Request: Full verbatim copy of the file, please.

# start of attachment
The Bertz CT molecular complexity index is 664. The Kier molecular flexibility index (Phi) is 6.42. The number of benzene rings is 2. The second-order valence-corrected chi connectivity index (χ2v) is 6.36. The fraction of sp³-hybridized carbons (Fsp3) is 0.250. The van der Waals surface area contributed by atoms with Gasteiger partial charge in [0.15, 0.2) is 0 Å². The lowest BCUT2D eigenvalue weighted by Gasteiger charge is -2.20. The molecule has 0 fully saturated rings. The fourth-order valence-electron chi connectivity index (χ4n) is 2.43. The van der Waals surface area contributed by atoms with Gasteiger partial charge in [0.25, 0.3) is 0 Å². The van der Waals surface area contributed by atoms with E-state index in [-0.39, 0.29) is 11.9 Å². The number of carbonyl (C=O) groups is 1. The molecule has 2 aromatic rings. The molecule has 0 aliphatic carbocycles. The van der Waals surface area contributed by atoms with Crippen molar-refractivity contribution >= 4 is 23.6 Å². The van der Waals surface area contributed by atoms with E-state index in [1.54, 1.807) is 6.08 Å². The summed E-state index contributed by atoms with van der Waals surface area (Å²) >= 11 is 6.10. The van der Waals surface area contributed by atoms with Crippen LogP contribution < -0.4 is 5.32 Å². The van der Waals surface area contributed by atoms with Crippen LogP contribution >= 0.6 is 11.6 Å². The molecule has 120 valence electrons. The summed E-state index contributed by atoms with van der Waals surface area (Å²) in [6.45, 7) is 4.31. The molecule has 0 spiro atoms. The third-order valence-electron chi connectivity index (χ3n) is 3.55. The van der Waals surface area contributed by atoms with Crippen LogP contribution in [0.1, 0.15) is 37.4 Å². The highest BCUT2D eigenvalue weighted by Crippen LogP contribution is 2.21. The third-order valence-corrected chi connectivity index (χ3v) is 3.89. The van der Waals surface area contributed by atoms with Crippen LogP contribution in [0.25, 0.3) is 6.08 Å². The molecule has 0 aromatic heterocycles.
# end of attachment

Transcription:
The Bertz CT molecular complexity index is 664. The Kier molecular flexibility index (Phi) is 6.42. The number of benzene rings is 2. The second-order valence-corrected chi connectivity index (χ2v) is 6.36. The fraction of sp³-hybridized carbons (Fsp3) is 0.250. The van der Waals surface area contributed by atoms with Gasteiger partial charge in [0.15, 0.2) is 0 Å². The lowest BCUT2D eigenvalue weighted by Gasteiger charge is -2.20. The molecule has 0 fully saturated rings. The fourth-order valence-electron chi connectivity index (χ4n) is 2.43. The van der Waals surface area contributed by atoms with Gasteiger partial charge in [0.25, 0.3) is 0 Å². The van der Waals surface area contributed by atoms with E-state index in [-0.39, 0.29) is 11.9 Å². The number of carbonyl (C=O) groups is 1. The molecule has 2 aromatic rings. The molecule has 0 aliphatic carbocycles. The van der Waals surface area contributed by atoms with Crippen molar-refractivity contribution >= 4 is 23.6 Å². The van der Waals surface area contributed by atoms with E-state index in [1.54, 1.807) is 6.08 Å². The summed E-state index contributed by atoms with van der Waals surface area (Å²) >= 11 is 6.10. The van der Waals surface area contributed by atoms with Crippen LogP contribution < -0.4 is 5.32 Å². The van der Waals surface area contributed by atoms with Crippen LogP contribution >= 0.6 is 11.6 Å². The molecule has 120 valence electrons. The summed E-state index contributed by atoms with van der Waals surface area (Å²) in [6.45, 7) is 4.31. The molecule has 0 spiro atoms. The third-order valence-electron chi connectivity index (χ3n) is 3.55. The van der Waals surface area contributed by atoms with Crippen LogP contribution in [0.1, 0.15) is 37.4 Å². The highest BCUT2D eigenvalue weighted by Crippen LogP contribution is 2.21. The third-order valence-corrected chi connectivity index (χ3v) is 3.89. The van der Waals surface area contributed by atoms with Crippen LogP contribution in [0.25, 0.3) is 6.08 Å². The molecule has 0 aromatic heterocycles.